According to UNAIDS, 34 million people are infected with HIV worldwide. Among them, 30 million are adults and 16.8 million women27. In Brazil, from 1980 to June 2011 608,230 cases of Aids were reported and over the past 12 years a stabilization of the incidence rates has been observed3. In 2010, the sex ratio was 1.7 new cases in men to one case in women, 71% of infected women are of reproductive age, with a prevalence of 0.4% of infected pregnant women2,3.

In the absence of intervention, the rates of HIV transmission during pregnancy, labor or breastfeeding vary from 15-45%. Related to maternal-to-child transmission (MTCT), 35% occur during pregnancy, 65% in the peripartum and the risk of transmission through breastfeeding varies from 7% to 22%. Besides obstetric and neonatal variables, maternal variables such as viral load, advanced disease, co-infections, delay or non-use of antiretroviral (ARV) at the beginning or during pregnancy influence risk of HIV MTCT5,18.

Vertical HIV transmission (VT) rates can be reduced to levels below 2% if women living with HIV have a suitable attendance during pregnancy with the use of ARV and reduce of the viral load (VL)6. In Brazil between 1980 and 2011 there were 14,127 cases of Aids in children under five. Over the last 12 years a 49.1% reduction in the absolute number of cases and 40.7% in the incidence rate3 was observed. However, a multicenter study conducted by the Brazilian Society of Pediatrics in 2004 showed that the rate of HIV MTCT in Brazil was 6.8%8.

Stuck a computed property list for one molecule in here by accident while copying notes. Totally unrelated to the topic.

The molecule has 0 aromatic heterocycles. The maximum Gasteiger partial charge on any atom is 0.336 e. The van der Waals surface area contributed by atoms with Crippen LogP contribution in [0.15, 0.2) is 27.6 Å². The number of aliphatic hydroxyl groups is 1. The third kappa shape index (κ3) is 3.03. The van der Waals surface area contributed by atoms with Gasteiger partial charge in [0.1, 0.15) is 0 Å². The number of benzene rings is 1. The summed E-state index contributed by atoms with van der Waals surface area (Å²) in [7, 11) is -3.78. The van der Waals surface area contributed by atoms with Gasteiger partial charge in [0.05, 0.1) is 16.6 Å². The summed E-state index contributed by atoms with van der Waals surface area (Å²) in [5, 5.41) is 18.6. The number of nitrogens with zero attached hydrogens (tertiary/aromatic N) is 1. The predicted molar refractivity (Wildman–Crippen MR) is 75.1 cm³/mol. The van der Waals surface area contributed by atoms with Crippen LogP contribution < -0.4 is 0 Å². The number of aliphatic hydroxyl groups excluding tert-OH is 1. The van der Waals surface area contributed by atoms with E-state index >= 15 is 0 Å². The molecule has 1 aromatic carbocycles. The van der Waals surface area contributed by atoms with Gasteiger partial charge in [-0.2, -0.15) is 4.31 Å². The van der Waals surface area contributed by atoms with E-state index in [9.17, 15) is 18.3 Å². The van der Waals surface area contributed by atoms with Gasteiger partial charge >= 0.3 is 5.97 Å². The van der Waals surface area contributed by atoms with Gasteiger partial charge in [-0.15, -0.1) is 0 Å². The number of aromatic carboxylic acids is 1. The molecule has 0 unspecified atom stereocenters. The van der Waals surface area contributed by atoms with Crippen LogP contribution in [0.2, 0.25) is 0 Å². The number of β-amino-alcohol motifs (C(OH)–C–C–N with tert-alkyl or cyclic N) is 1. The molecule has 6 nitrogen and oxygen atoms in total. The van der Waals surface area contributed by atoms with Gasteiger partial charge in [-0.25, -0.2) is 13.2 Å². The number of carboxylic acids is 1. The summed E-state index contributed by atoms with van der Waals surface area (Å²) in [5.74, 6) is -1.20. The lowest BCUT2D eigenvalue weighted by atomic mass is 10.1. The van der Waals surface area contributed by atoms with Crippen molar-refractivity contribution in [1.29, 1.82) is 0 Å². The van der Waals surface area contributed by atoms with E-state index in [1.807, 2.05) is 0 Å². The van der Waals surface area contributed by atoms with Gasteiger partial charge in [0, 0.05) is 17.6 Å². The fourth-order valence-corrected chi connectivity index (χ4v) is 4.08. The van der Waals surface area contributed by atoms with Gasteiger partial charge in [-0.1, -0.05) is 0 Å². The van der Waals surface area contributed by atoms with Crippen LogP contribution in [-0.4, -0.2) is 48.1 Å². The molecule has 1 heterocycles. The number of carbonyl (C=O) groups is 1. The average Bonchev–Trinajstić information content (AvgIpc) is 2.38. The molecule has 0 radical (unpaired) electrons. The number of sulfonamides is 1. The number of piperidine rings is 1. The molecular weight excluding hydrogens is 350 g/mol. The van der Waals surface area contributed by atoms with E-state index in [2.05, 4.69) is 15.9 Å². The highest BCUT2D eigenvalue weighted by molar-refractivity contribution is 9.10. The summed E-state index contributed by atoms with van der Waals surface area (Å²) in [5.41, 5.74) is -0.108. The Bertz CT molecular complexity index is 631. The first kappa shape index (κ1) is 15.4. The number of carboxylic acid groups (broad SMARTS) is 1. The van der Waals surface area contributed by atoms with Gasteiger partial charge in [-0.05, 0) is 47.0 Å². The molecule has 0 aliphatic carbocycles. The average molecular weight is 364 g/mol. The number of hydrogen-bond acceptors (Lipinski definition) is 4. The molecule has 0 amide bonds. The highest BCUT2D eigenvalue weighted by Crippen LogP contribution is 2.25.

There are still several barriers to effective prevention of perinatal transmission of HIV both related to female behavioral characteristics, as well as the quality of clinical services provided to them8,10,24. Although the main and the most effective way to reduce to VL, use of ART during pregnancy has generated conflicting data about possible adverse effects to the neonate7, such as: preterm delivery1,17, low birth weight22, a decrease in neurological function28, and low Apgar scores1. However, to date, there is no consensus on the association between antiretroviral drugs used by women during pregnancy and their consequences. Until now there is no sufficient evidence to support that the combined use of ARV has a negative association with pregnancy outcome1,7,8,10,17,22,28.

The current study aimed to analyze the risk factors associated with vertical transmission of pregnant HIV-infected women in the city of Rio Grande and the influence of ART in pregnancy outcome such as prematurity, Apgar score and low birth weight.